Digital data is essential to almost every area of your life. But most computer and smartphone users only store these documents, photos, and applications on their physical devices. As a result, their data is always at risk of being lost through hardware failures, viruses, or even theft. Regular data backups ensure that your most important files are secured, so they can be retrieved if such incidents occur.
In recent years, cloud services have become the most popular option for data duplication and storage. Here, cloud refers to software hosted on a network of remote servers. These networks store your data and make it accessible across different digital devices and platforms. A variety of cloud service providers deliver this technology to digital users at all scales. While these services are cost-effective and simple to use, they can be quite confusing for new customers unaware of the exact features on offer.
Here is a rundown of the different types of cloud services, and what you can expect from each one.
Popular examples of cloud sync technologies include: Dropbox, Google Drive, Microsoft’s OneDrive, and iCloud. Each of these services gives you access to a personal folder you can use to store data. All saved files are stored on both your physical hard drive and the cloud servers. This folder is accessible on your cloud service account through any connected device. Any changes made to your cloud-based files show in real-time across every access point.
While real-time synchronization is a handy feature for online projects, it creates problems when files on the cloud folder are changed or deleted inadvertently. As these modifications update immediately across all your devices, it becomes difficult to retrieve intact versions of your data. Although many cloud sync providers now offer rollback capabilities which allow you to restore previous versions of files, these options only cover a specific timeframe so you may be left with several versions of a corrupted file. To get around these limitations, some cloud services provide additional special non-sync folders that do not synchronize data changes unless requested.
While cloud sync services are helpful for remote collaboration, file sharing, and quick backups, they offer limited storage capacity. Although you can extend these limits by paying for higher-tier storage plans, you might still be restricted by file size limits and quotas governing the number of transfers allowed over time. Because of these constraints, cloud sync providers are not recommended for full system backups.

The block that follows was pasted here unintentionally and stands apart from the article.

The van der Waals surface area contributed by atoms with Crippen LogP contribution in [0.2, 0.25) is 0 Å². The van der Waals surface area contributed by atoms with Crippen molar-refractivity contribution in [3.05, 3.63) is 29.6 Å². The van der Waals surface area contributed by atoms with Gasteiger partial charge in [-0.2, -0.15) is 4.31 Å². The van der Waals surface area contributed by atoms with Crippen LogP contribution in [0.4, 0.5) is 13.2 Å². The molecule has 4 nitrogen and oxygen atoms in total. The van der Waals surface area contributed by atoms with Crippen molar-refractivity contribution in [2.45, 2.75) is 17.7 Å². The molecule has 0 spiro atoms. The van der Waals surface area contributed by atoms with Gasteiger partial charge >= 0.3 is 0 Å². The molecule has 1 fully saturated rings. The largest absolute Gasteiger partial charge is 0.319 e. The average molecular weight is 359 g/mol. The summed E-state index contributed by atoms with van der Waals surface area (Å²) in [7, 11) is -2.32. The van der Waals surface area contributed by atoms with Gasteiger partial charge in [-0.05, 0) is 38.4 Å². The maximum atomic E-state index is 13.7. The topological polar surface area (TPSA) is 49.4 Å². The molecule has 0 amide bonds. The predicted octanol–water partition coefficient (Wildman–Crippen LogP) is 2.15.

Although cloud backup providers allow you to share your data across different devices, they are not as intuitive as cloud sync services. Instead, their main purpose is to facilitate your disaster recovery efforts in the event of hardware damage, theft, or data corruption. Backup software runs continuously in the background, keeping track of data changes and copying all updated files and folders to the cloud. All backups keep the original file system structure of your data so if you ever need to recover files, they will display how they were before the data loss.
While most cloud sync services offer a free tier for cloud storage up to a certain capacity, you will need to purchase services from a cloud backup provider. Backup providers tend to offer far more storage at more affordable rates than cloud sync providers. In most cases you should be able to keep a full-system backup of your computer or smartphone for $5-$10 a month.
The best part about these services is their ease of use. Once you have installed a cloud backup client, you can continue with your daily computing tasks with no concerns, as photos, documents, emails, and other critical files are duplicated and stored automatically. However, if you prefer to take a more hands-on approach, then you can always configure your client to back up only certain files and folders at specified times.
As an extra measure of security, most backup services provide you with an encryption key that prevents third-parties from monitoring your sensitive data.
Cloud storage providers like Amazon S3 and Microsoft Azure own the storage network infrastructure that many cloud backup and sync services use to house their data. These services build applications on top of the existing storage infrastructure to enable data storage and accessibility for end-users. While cloud storage does offer more control, security, and scalability than commercial backup, it is not marketed towards regular consumers because they need specialized applications to use the services on offer.
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